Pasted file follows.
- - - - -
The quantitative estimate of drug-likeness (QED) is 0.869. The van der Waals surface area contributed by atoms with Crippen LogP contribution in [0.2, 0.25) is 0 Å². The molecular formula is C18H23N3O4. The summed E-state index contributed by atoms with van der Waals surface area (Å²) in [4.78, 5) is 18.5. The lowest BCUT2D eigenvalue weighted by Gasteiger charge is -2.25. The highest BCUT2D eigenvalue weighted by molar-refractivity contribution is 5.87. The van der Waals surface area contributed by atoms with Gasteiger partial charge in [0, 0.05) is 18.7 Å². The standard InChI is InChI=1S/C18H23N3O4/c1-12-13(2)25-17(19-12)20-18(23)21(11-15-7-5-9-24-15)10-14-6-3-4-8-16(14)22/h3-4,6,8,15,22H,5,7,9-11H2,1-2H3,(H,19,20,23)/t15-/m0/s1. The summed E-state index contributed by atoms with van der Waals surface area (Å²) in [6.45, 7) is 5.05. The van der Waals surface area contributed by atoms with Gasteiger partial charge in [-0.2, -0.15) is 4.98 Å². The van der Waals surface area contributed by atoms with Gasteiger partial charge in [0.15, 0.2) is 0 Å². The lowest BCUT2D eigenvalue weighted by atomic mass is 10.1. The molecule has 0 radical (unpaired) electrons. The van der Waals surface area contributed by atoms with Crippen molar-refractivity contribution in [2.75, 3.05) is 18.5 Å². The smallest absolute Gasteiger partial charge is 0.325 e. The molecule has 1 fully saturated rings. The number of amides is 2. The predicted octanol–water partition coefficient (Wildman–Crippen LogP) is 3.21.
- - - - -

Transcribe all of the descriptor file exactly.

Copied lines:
The quantitative estimate of drug-likeness (QED) is 0.869. The van der Waals surface area contributed by atoms with Crippen LogP contribution in [0.2, 0.25) is 0 Å². The molecular formula is C18H23N3O4. The summed E-state index contributed by atoms with van der Waals surface area (Å²) in [4.78, 5) is 18.5. The lowest BCUT2D eigenvalue weighted by Gasteiger charge is -2.25. The highest BCUT2D eigenvalue weighted by molar-refractivity contribution is 5.87. The van der Waals surface area contributed by atoms with Gasteiger partial charge in [0, 0.05) is 18.7 Å². The standard InChI is InChI=1S/C18H23N3O4/c1-12-13(2)25-17(19-12)20-18(23)21(11-15-7-5-9-24-15)10-14-6-3-4-8-16(14)22/h3-4,6,8,15,22H,5,7,9-11H2,1-2H3,(H,19,20,23)/t15-/m0/s1. The summed E-state index contributed by atoms with van der Waals surface area (Å²) in [6.45, 7) is 5.05. The van der Waals surface area contributed by atoms with Gasteiger partial charge in [-0.2, -0.15) is 4.98 Å². The van der Waals surface area contributed by atoms with Gasteiger partial charge in [0.15, 0.2) is 0 Å². The lowest BCUT2D eigenvalue weighted by atomic mass is 10.1. The molecule has 0 radical (unpaired) electrons. The van der Waals surface area contributed by atoms with Crippen molar-refractivity contribution in [2.75, 3.05) is 18.5 Å². The smallest absolute Gasteiger partial charge is 0.325 e. The molecule has 1 fully saturated rings. The number of amides is 2. The predicted octanol–water partition coefficient (Wildman–Crippen LogP) is 3.21.